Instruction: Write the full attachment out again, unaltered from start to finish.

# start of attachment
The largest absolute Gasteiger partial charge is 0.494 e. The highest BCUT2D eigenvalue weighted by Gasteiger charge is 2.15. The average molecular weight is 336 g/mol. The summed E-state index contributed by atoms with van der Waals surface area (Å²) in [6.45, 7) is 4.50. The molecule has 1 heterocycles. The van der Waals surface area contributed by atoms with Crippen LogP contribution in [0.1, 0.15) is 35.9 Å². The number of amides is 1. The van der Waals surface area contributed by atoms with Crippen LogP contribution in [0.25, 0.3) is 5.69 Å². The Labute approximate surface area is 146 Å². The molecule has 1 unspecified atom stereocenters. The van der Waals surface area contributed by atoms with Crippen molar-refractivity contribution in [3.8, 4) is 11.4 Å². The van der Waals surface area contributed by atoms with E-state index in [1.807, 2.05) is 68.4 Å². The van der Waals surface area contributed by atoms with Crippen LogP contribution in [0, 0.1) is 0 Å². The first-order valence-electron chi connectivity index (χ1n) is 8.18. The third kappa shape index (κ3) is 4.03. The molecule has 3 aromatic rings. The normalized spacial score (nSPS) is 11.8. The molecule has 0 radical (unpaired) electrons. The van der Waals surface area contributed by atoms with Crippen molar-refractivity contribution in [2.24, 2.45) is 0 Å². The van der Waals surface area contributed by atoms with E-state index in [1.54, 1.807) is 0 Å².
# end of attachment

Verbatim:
The largest absolute Gasteiger partial charge is 0.494 e. The highest BCUT2D eigenvalue weighted by Gasteiger charge is 2.15. The average molecular weight is 336 g/mol. The summed E-state index contributed by atoms with van der Waals surface area (Å²) in [6.45, 7) is 4.50. The molecule has 1 heterocycles. The van der Waals surface area contributed by atoms with Crippen LogP contribution in [0.1, 0.15) is 35.9 Å². The number of amides is 1. The van der Waals surface area contributed by atoms with Crippen LogP contribution in [0.25, 0.3) is 5.69 Å². The Labute approximate surface area is 146 Å². The molecule has 1 unspecified atom stereocenters. The van der Waals surface area contributed by atoms with Crippen molar-refractivity contribution in [3.8, 4) is 11.4 Å². The van der Waals surface area contributed by atoms with E-state index in [1.807, 2.05) is 68.4 Å². The van der Waals surface area contributed by atoms with Crippen LogP contribution in [0, 0.1) is 0 Å². The first-order valence-electron chi connectivity index (χ1n) is 8.18. The third kappa shape index (κ3) is 4.03. The molecule has 3 aromatic rings. The normalized spacial score (nSPS) is 11.8. The molecule has 0 radical (unpaired) electrons. The van der Waals surface area contributed by atoms with Crippen molar-refractivity contribution in [2.24, 2.45) is 0 Å². The van der Waals surface area contributed by atoms with E-state index in [1.54, 1.807) is 0 Å².